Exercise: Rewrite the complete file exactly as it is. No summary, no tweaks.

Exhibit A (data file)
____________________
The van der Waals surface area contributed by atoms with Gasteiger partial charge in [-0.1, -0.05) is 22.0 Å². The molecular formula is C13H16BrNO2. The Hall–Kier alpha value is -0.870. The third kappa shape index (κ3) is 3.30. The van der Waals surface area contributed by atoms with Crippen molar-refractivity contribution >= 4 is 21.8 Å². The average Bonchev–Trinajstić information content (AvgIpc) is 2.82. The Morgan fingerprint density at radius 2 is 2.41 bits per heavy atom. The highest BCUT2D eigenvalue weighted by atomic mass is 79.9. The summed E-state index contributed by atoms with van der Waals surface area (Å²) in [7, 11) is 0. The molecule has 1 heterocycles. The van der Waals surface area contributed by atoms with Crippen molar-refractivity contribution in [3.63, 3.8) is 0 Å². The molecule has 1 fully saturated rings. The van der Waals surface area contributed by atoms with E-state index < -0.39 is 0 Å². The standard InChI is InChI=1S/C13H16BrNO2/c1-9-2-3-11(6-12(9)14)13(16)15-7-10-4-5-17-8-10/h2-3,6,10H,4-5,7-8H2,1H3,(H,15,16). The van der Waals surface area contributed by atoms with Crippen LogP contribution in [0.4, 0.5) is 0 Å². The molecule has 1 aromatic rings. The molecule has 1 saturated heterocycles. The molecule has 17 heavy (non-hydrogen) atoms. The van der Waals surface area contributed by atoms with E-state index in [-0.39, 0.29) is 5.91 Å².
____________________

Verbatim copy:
The van der Waals surface area contributed by atoms with Gasteiger partial charge in [-0.1, -0.05) is 22.0 Å². The molecular formula is C13H16BrNO2. The Hall–Kier alpha value is -0.870. The third kappa shape index (κ3) is 3.30. The van der Waals surface area contributed by atoms with Crippen molar-refractivity contribution >= 4 is 21.8 Å². The average Bonchev–Trinajstić information content (AvgIpc) is 2.82. The Morgan fingerprint density at radius 2 is 2.41 bits per heavy atom. The highest BCUT2D eigenvalue weighted by atomic mass is 79.9. The summed E-state index contributed by atoms with van der Waals surface area (Å²) in [7, 11) is 0. The molecule has 1 heterocycles. The van der Waals surface area contributed by atoms with Crippen molar-refractivity contribution in [3.63, 3.8) is 0 Å². The molecule has 1 fully saturated rings. The van der Waals surface area contributed by atoms with E-state index < -0.39 is 0 Å². The standard InChI is InChI=1S/C13H16BrNO2/c1-9-2-3-11(6-12(9)14)13(16)15-7-10-4-5-17-8-10/h2-3,6,10H,4-5,7-8H2,1H3,(H,15,16). The van der Waals surface area contributed by atoms with Crippen LogP contribution in [0.4, 0.5) is 0 Å². The molecule has 1 aromatic rings. The molecule has 1 saturated heterocycles. The molecule has 17 heavy (non-hydrogen) atoms. The van der Waals surface area contributed by atoms with E-state index in [-0.39, 0.29) is 5.91 Å².